As the Balkans are regarded as a far-away and unfamiliar place, the story of the Holocaust there has been rarely documented and explored. The general public knows little about the devastating effects the Shoah had on the Sephardic Jewish communities, which were relatively small compared to Europe’s Ashkenazi Jewish communities.  . The fact is that in some cases 90 -95% of the Jews in Sephardic communities were killed. The once rich Sephardic culture with its own customs, synagogues and language, Ladino, is almost non-existent in the Balkans today.

After the war the few surviving families from Drama, Greece, featured in our film, sought refuge in the United States, while most of the 48,000 Bulgarian Jews immigrated to Israel. For manyGreek Jews. America provided a haven where they were able to rebuild their community and preserve their unique culture. Each year the Greek Jewish Festival on Manhattan’s Lower East Side  is a testament to that spirit of survival. 

In our film, Stella’s strong voice warns us of the dangers of complacency, and reminds us of the 11, 343 Jews from Northern Greece and Macedonia who perished in Treblinka.  At the same time, we find a measure of hope in her personal tale of survival as one of 48 000 Bulgarian Jews whose lives were spared due to the active protest of the Bulgarian public on their behalf. Stella’s life story serves as a moral compass of what public action and inaction can look like today.

KEY CREW

Elka Nikolova - Director/Producer/Editor

Elka Nikolova was born in Bulgaria and studied psychology at the University of Sofia before she moved to the United States in 1994. In 2000 she received her MA in Media Studies, with a focus on film production, at the New School in New York. She has worked in film and television in New York since 2003. Her first documentary film, "Binka: To Tell a Story About Silence," completed in 2007, premiered at MOMA in New York.  "A Question of Survival" is her second documentary film.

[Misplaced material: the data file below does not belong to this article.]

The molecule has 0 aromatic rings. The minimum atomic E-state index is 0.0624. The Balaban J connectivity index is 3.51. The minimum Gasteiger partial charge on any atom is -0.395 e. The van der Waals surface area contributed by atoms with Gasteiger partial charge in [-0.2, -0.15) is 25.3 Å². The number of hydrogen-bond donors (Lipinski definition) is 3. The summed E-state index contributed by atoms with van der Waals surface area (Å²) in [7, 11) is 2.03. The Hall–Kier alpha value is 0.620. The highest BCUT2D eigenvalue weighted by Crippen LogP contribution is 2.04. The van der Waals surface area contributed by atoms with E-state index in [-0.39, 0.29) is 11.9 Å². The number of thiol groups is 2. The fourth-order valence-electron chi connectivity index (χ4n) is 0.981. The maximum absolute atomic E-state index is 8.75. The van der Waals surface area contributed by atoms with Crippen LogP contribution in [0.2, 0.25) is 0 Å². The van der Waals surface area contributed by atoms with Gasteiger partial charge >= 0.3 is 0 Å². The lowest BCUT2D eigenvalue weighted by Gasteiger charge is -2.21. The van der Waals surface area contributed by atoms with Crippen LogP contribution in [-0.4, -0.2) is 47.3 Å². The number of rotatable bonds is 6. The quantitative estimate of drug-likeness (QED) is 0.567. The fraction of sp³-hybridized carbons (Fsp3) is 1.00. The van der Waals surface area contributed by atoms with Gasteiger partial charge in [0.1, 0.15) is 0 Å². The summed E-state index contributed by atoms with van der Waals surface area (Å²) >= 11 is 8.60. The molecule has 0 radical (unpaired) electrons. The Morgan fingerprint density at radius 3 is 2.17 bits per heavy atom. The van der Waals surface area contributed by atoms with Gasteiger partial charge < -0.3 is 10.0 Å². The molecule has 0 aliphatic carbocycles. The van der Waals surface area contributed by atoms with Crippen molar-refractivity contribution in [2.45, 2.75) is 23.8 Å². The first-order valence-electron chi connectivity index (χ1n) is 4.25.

Vanyo Georgiev - Cinematographer

Vanyo Georgiev was born in Bulgaria and graduated from the New Bulgarian University in Sofia with a BA in film and television production.  He worked as a cinematographer for Bulgarian Documentary Studio "Vreme" and the TV series "8 & 1/2," produced by Film Studio Boyana, before moving to New York in 2006. In New York he works as a freelance DP and Lighting Director for Bank of America Video and Broadcast, and on various documentary productions. 

Ivanka Gezenko - Republic of Bulgaria Archives State Agency, Specialist, Project Advisor

Ivanka Gezenko is an archivist specialising in the archives on the Bulgarian Jewish community, and is a curator of the website http://www.archives.bg/jews at the Republic of Bulgaria Archives State Agency. 

Vadim Altskan - USHMM, Scholar, Project Advisor

Project Director, International Archival Programs, the Mandel Center for Advanced Holocaust Studies, United States Holocaust Memorial Museum

Lora Myers - Writing consultant/Mentor

Lora Myers is a writer, film producer, and educator. As a producer and writer, she has worked in the USA, Italy, and Brazil on numerous award winning documentaries, public television specials, and feature film scripts. She is currently developing a song-based app for teaching English literacy.

Joseph Benatov - Historical consultant

Joseph Benatov is Lecturer in Foreign Languages in the Modern Hebrew Language Program at the University of Pennsylvania. He holds a doctorate in Comparative Literature and Literary Theory from the University of Pennsylvania. His dissertation is titled “Looking in the Iron Mirror: Eastern Europe in the American Imaginary, 1958-2001."

 

Connect With The Filmmakers:

ACCOLADES

-
IFP Fiscal Sponsorship Program 2020

 

UPDATE - May 23, 2016

Help promote my fundraising campaign
Put our donation widget on your website

Get Widget Code

 

 

IFP Logo

 

© 2020 IFP. All Rights Reserved
   Design by Andrew Martin

The Independent Filmmaker Project fosters the development, production and promotion of hundreds of feature and documentary films a year.

Learn more about us or become a member